Dense breasts

What is breast density?

Women’s breasts are made up of different types of tissue including fatty tissue, glandular tissue and connective tissue. Women with low breast density have more fatty tissue compared to glandular tissue while women with high breast density have more glandular tissue compared to fatty tissue.

Breast density describes how breasts look on a mammogram. It does not describe how breasts feel on examination by a woman or their doctor. On a mammogram, dense breast tissue appears white whilst fatty breast tissue appears dark. Breast density has the potential to hide breast cancers that also appear white on the mammogram image. Therefore, screening mammograms are a less sensitive test for breast cancer in women with dense breasts.

Dense breasts are common and normal, occurring in approximately one third of women over 50 years. Dense breasts are very common in younger women (aged less than 50 years) and for many, breast density decreases as women get older. For example, only about 25 percent of women aged 60 and older have dense breasts. Breast density varies from woman to woman. Factors including age, body mass index (BMI), having children, going through menopause and being on hormone replacement therapy (HRT) can influence the density of a woman’s breast tissue.


Images showing gradually denser breast x-rays as an example

The greater the breast density, the more white areas on the mammogram, and the less obvious the dot (which is an artificial representation of breast cancer).

Why is breast density important?

Research shows that higher breast density is associated with an increased risk of breast cancer. It is important to remember that the risk of developing breast cancer is influenced by a range of other factors including:

  • increasing age (the biggest risk factor)
  • having a strong family history of breast cancer
  • previous history of breast cancer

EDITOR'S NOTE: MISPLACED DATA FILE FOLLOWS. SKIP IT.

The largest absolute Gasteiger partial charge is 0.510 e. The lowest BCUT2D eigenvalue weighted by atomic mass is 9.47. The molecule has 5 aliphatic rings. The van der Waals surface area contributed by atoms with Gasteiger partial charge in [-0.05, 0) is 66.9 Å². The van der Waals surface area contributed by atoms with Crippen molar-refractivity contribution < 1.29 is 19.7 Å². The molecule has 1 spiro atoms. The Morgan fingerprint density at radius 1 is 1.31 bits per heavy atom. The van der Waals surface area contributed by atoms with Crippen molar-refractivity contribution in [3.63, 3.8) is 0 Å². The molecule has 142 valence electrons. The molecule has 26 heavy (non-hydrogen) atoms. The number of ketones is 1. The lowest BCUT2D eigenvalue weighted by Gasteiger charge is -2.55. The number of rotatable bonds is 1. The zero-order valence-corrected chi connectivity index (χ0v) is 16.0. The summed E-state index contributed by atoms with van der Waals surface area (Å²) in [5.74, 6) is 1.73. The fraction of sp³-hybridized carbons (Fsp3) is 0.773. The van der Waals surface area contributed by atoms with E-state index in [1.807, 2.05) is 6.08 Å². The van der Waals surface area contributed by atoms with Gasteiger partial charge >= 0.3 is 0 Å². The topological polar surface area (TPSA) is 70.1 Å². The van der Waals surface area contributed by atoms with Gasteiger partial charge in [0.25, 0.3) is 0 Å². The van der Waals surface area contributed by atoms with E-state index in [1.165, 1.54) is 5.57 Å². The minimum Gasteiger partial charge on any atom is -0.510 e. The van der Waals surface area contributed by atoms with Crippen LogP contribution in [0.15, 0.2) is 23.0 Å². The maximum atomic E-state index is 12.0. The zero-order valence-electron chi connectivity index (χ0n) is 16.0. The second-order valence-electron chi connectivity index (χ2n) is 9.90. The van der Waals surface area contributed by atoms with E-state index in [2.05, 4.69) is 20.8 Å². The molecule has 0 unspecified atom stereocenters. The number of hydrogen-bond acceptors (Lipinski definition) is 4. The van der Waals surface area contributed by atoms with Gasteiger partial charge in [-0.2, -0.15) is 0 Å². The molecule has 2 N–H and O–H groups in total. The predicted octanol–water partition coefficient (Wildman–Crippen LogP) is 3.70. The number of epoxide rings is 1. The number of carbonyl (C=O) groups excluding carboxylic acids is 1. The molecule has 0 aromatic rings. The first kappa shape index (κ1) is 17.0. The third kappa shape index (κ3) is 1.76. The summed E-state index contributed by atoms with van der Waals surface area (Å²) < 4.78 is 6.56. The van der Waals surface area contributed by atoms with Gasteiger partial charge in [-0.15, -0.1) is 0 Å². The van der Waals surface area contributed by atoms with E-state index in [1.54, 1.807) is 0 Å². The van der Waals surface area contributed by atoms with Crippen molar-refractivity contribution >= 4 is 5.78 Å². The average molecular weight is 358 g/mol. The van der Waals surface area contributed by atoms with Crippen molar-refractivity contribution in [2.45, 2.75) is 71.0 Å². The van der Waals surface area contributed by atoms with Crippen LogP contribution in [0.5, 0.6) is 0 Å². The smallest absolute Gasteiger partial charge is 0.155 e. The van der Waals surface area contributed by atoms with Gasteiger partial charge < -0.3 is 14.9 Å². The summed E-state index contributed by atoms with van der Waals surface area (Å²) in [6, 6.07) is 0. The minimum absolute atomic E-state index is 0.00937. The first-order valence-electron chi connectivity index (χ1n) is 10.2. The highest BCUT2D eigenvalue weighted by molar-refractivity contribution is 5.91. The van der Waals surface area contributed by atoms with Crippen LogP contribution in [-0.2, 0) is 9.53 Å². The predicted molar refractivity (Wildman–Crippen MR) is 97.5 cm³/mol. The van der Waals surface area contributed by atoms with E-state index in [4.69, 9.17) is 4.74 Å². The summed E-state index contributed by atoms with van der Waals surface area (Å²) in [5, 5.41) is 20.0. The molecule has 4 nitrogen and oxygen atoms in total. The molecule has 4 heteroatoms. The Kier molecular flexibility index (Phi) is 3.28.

• ovarian cancer
  • being overweight
  • drinking alcohol
  • taking HRT and
  • other lifestyle factors.

Screening mammograms and breast density

BreastScreen WA notifies women and their GPs when a mammogram shows marked increased breast density. Women are advised in writing to consult their GP to discuss the significance of their breast density, to have a clinical examination and receive further advice about their breast cancer risk.

What you can do if you have dense breasts?

  • Women aged 50-74 years with no breast symptoms are recommended to have a free screening mammogram with BreastScreen WA every 2 years. It is still the best screening test for the early detection of breast cancer.
  • Be “Breast Aware”; get to know your breasts and what is normal for you. Look in the mirror at your breasts and feel your breasts from time to time. If you notice any unusual changes in your breasts even if your last mammogram was normal, please see your GP promptly.
  • See your GP for regular breast examinations.

Should women with dense breasts have additional tests?

Currently there is no evidence that additional tests are routinely advised for all women with dense breasts. Some women, who may be at higher risk of breast cancer due to additional risk factors, may benefit from extra tests e.g. breast ultrasound. If you have been notified that you have dense breasts, BreastScreen WA recommends you see your GP to discuss this.

If I have dense breasts, do I need to have mammograms or breast ultrasounds every year?

There is currently no evidence that women with dense breasts need more frequent screening mammograms.

Women are recommended to keep their usual screening schedule, which for the majority is every two years.

Some women may have had breast ultrasounds on the recommendation of their GP or specialist. There is currently no evidence that annual breast ultrasounds are needed for women with dense breasts who have no family or personal history of breast cancer.

How can I keep informed?

BreastScreen WA will keep its website updated with the latest recommendations for women with dense breasts.

Get to know your breasts and what is normal for you. Look in the mirror at your breasts and feel your breasts from time to time.

If you notice any unusual changes in your breasts such as lumps, nipple discharge, or persistent new breast pain, even if your last screening mammogram was normal, please see your GP promptly.

Ask your GP about breast health at your next check-up.

Use our contact form or call BreastScreen WA on:

13 20 50 for appointments

9323 6700 for information

Last Updated: 21/06/2022